So the day has come: Google have caved into EU pressure to simplify their privacy statements. They made them 60 times simpler by merging their 60 top service policies together.
The EU got what they wanted. So why now am I reading articles about Google being blasted by the EU? Well the truth is, it’s just the French complaining the changes are unconstitutional. No doubt this will snowball into a free-for-all, but I'm not buying it.
The EU wanted simple legal fluff – well, they got it 60 times more simple. What are they moaning about? Firstly merging these into one policy means that when you sign up to a Google account, it’ll be the last time you’ll have to read a Terms of Service. Who honestly is going to read 60 of those in depth?
Also consider that now Google can use data in one service to help another service. Using Google Maps, Google Analytics can pinpoint exactly where you are and can tailor site statistics to your locality, while Google+ can rank events nearby higher than ones miles away.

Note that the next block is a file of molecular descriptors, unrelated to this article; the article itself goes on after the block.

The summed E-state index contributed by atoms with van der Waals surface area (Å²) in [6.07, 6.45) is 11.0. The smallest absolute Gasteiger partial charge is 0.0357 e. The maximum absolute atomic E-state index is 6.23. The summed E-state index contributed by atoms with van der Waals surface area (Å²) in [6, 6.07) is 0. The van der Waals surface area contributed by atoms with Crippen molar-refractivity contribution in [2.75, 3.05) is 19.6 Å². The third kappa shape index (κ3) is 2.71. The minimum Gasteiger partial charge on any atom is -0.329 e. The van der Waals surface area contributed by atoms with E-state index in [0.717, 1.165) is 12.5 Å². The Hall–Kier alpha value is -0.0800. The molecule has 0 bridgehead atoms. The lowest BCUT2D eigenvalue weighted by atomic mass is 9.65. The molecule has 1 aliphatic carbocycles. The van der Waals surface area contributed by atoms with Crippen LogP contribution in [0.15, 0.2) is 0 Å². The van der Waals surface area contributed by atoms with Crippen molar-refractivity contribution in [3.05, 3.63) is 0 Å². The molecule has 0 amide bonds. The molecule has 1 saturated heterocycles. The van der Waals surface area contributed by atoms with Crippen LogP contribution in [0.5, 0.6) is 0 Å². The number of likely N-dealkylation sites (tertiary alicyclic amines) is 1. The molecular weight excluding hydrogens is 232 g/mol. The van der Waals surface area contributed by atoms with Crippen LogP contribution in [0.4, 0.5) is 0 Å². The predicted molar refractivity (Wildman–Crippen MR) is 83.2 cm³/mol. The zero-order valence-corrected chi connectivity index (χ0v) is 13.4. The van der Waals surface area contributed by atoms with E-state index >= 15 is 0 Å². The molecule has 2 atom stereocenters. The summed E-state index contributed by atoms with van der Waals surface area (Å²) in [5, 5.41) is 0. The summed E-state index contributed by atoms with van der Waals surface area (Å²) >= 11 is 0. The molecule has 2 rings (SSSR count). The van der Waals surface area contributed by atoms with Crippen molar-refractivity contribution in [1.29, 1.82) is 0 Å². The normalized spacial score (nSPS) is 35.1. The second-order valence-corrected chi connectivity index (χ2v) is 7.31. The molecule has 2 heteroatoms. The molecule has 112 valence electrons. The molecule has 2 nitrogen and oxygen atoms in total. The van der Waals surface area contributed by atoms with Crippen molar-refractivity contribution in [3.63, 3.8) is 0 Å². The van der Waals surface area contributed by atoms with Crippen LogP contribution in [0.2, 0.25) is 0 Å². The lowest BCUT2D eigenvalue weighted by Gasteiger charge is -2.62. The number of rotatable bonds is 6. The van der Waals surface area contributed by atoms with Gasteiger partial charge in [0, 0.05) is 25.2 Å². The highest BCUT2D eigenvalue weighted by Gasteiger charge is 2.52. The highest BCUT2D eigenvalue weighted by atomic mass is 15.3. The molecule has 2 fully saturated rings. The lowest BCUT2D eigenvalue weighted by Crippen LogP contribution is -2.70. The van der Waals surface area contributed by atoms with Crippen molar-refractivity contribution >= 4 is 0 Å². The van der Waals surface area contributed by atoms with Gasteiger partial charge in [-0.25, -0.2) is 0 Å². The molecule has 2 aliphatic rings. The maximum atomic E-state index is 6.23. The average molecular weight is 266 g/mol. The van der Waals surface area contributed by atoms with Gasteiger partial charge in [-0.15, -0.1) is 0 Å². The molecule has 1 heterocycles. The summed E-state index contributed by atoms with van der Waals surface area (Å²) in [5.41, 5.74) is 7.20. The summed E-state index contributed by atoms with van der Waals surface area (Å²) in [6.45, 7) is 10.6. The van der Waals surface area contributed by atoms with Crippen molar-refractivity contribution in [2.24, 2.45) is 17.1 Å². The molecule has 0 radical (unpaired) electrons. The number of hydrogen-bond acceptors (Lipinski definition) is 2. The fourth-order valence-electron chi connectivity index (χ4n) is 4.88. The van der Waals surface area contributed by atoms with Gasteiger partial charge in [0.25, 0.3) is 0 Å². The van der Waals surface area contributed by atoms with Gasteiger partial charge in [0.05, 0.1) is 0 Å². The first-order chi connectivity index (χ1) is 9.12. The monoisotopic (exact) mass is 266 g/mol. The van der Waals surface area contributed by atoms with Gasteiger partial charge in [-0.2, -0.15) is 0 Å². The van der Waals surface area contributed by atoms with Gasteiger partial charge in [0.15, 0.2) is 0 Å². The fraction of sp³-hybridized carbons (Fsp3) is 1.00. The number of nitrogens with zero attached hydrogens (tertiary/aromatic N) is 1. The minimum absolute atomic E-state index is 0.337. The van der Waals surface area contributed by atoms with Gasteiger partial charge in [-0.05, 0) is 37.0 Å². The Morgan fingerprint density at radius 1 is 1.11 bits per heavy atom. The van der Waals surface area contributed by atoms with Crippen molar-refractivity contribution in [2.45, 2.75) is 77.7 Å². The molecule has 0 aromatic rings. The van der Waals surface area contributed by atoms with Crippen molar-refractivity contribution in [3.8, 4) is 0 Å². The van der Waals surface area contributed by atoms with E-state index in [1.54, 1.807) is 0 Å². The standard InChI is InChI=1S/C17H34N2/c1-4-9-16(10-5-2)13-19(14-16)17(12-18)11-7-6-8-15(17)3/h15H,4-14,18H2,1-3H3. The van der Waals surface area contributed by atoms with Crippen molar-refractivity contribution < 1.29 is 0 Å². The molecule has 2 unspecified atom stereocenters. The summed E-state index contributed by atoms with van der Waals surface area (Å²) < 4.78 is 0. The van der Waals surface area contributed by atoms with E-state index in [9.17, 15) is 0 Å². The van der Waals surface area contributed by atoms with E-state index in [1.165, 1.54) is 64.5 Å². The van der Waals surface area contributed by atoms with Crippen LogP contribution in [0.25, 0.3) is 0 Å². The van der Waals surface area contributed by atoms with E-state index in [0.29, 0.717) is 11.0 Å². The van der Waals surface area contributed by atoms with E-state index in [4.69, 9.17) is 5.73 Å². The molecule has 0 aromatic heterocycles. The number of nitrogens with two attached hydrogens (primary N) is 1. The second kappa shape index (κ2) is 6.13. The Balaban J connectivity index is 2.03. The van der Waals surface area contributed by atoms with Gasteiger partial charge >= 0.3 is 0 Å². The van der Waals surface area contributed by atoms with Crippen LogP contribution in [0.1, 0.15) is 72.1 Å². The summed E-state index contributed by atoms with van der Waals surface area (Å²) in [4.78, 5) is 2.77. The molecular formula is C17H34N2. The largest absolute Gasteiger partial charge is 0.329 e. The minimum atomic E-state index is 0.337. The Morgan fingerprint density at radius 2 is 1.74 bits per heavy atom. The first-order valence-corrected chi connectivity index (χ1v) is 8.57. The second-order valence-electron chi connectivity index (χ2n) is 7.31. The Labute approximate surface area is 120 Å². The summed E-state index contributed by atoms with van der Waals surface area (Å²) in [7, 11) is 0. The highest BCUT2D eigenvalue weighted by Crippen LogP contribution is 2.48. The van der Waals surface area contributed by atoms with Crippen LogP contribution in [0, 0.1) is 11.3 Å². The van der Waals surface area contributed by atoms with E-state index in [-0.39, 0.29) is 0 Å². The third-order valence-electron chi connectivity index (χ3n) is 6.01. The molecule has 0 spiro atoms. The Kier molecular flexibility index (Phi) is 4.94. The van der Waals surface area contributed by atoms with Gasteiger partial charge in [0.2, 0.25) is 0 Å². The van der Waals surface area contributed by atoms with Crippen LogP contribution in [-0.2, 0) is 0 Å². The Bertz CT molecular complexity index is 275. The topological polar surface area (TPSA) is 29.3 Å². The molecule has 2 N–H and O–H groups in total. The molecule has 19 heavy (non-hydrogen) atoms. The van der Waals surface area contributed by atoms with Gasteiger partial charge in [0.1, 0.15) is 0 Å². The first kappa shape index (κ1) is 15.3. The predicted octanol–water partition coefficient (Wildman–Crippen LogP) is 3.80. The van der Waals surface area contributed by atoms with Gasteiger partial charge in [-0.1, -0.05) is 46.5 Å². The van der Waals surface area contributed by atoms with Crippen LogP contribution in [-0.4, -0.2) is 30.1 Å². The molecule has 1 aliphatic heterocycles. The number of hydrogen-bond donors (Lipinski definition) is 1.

While this was all technically possible in the past, the legality of passing data from one to another means even more Terms of Service to go through. What we effectively have now is one super service, a conglomerate of synchronised services. Yes it means more tracking of user behaviour and a step closer to the truth of the ‘Big Brother theory’, but if you don't want to use Google, there’s always Bing...
And so serves my point that we would rather give up our so-called privacy to get the best services.
Consider that if people wanted to spy on you in the 1970s, they’d track you down, go through your rubbish, and bribe the milkman for the insider info. Today, the barriers to conduct such illegal activities have been lowered.
The problem here isn’t the system, but the people who abuse it. If you’re really concerned about it, then consider carrying out your own form of monitoring to spy on the spies.
All in all, I commend the move and think it’s going to make life easier in the long-run.